A Ratanakkiri provincial police officer was yesterday questioned over his alleged ownership of an illegal gold mine in Lumphat district, which was forced to close on Wednesday by the authorities.
Mam Kemchheng, Ratanakkiri’s deputy director of transportation police, denied involvement in the mine yesterday.
However, according to other officers, his wife, Pech Sophat, turned up at the site yesterday morning and said the mine did belong to Kemchheng and complained that authorities were targeting him unfairly.
Say Khly, a local police chief, said Sophat had loudly berated the officers at the site yesterday.
“She shouted that if the authorities shut down [Kemchheng’s] mine, they should shut others down as well,” Khly said. “I told her that it was an obvious case that had been brought to our attention.”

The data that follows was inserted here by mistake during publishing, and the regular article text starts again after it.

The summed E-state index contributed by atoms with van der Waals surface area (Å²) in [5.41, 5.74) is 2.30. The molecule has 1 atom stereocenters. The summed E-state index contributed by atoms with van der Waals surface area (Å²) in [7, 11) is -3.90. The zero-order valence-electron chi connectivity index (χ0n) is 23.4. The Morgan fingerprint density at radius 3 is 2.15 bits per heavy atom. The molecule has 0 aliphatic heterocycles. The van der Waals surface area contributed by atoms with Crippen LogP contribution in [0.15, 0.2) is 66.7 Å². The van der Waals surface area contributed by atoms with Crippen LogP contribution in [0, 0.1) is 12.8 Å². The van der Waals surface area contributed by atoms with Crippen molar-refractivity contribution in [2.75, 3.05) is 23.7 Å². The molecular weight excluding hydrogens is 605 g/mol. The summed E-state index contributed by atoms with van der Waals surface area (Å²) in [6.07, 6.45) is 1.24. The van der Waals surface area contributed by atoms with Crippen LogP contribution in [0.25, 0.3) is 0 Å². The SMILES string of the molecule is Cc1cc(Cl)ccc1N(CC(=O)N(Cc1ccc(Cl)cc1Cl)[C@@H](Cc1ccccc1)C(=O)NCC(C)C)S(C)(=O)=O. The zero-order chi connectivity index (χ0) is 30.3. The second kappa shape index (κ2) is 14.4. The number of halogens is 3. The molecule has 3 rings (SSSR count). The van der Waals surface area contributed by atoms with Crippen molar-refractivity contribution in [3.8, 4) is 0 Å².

The crackdown was launched after an Australian mining concessionaire in the area, Angkor Gold, alerted the authorities to the illegal gold mine, which was located in an area where they have the rights to prospect for the precious metal.
Kemchheng told police his family did not run the mine.
He also denied that the equipment seized Wednesday was used for mining.
“The [equipment] was used for watering crops, and the [rock] grinder is too old to use,” he claimed.
Angkor Gold spokesman Ma Som Art said that they had warned illegal miners to cease operations twice before filing a complaint.